Michigan continues to struggle mightily in its regulation of the marijuana industry. Judge Stephen Borrello recently described Michigan’s licensing approach for medical marijuana dispensaries as “apt to sudden change, freakish, or whimsical.” Not a comforting assessment.

The struggle derives in part from the initial decision to grant licensing authority to a volunteer board whose members were politically appointed. That problem appears to be resolved now; the Marijuana Regulatory Agency has recently taken over licensing authority.

Other serious problems remain, however. The licensing chaos has resulted in a substantial number of unlicensed dispensaries selling medical marijuana. Michigan’s Department of Licensing and Regulatory Authority (LARA) has been attempting to crack down on those unlicensed dispensaries, but Judge Borrello has issued a series of decisions allowing those dispensaries to remain open. In the most recent decision, Judge Borrello ruled that unlicensed dispensaries can remain open until their state licenses are approved or denied.

LARA is also not necessarily helping its own cause. Michigan has a significant amount of caregiver-grown marijuana. In recent policy guidance, LARA announced that licensed dispensaries must sell marijuana from state-licensed cultivators rather than caregiver growers. Critics suggest that requiring licensed dispensaries to sell marijuana from licensed cultivators will force caregiver growers to look for alternative outlets, i.e. the unlicensed dispensaries that remain in operation.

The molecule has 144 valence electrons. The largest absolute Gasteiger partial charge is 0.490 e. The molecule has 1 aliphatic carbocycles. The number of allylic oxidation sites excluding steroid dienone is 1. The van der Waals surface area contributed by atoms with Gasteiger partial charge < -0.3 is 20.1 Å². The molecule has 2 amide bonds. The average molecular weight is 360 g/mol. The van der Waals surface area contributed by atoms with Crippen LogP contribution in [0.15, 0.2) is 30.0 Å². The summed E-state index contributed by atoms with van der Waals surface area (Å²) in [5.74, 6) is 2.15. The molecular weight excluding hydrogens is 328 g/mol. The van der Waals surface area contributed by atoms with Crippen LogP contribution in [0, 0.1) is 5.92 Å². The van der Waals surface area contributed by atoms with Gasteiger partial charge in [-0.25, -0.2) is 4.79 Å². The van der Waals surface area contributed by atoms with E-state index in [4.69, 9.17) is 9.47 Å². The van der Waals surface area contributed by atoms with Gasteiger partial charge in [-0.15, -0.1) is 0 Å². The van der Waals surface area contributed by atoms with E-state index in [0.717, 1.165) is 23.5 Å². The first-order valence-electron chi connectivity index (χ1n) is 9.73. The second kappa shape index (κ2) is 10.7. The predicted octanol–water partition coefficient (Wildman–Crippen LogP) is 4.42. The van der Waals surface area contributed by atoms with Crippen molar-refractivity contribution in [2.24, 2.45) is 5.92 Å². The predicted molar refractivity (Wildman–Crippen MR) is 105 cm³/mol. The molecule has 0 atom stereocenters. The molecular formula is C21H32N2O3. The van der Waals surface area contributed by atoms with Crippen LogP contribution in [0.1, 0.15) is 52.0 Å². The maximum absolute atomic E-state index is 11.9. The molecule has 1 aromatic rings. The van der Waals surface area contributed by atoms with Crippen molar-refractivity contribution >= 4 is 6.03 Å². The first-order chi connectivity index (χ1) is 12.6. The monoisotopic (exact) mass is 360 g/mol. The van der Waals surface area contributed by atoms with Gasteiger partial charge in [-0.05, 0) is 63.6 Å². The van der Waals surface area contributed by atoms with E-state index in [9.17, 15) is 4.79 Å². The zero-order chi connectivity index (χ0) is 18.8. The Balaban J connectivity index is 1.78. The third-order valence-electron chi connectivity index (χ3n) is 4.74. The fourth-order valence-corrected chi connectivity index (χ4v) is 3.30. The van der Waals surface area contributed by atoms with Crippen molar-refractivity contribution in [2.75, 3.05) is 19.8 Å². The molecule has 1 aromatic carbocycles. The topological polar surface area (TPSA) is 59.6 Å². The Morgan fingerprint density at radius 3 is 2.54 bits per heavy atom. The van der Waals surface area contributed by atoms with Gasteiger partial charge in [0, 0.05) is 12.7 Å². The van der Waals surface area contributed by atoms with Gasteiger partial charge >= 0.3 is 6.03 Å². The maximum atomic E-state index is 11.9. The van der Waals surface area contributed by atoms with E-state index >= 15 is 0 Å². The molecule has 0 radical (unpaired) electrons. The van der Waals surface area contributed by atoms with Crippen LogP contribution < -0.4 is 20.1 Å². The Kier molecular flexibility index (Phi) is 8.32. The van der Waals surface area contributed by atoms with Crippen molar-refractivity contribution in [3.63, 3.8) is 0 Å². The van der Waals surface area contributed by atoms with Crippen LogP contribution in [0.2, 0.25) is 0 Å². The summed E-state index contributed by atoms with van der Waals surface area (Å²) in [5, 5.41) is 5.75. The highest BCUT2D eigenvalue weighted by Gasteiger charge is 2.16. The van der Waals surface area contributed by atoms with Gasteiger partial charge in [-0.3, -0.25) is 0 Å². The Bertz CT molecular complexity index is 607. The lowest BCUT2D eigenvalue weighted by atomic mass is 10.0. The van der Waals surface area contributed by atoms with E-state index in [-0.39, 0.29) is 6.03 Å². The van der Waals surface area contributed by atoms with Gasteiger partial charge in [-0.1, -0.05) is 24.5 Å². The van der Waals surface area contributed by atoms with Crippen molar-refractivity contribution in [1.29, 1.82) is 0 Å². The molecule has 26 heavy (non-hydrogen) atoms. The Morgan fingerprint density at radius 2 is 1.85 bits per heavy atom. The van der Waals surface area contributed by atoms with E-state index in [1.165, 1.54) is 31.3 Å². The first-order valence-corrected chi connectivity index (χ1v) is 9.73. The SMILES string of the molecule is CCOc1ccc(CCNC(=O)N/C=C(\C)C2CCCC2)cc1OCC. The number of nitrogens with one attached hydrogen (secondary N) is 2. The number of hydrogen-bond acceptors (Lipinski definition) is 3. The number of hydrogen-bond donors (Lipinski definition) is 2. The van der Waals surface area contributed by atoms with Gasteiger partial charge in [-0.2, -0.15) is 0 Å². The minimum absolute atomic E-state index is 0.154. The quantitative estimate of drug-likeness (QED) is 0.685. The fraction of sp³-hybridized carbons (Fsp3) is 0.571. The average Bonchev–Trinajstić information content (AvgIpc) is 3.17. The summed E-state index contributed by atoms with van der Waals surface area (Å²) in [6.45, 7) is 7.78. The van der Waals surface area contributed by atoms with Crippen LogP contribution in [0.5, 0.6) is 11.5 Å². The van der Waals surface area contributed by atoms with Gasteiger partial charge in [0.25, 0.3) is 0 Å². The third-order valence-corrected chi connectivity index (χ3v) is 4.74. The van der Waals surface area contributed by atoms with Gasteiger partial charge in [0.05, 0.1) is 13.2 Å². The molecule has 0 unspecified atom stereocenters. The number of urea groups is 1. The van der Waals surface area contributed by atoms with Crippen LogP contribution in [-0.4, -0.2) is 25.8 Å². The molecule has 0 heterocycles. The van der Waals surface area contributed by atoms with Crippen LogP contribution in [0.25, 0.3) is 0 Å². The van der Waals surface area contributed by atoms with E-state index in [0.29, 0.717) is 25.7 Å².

At the same time, Michigan cities and towns are feeling a pinch from lower-than-expected tax revenues. When the Michigan legislature recently passed legislation to create the recreational marijuana market, it abolished the medical marijuana excise tax effective three months after the start of recreational sales. Cities and towns had expected to split $24 million in revenue from that excise tax.

In short, Michigan is opening up a recreational legal market at a time when its medical market is in disarray. We will continue to monitor these developments.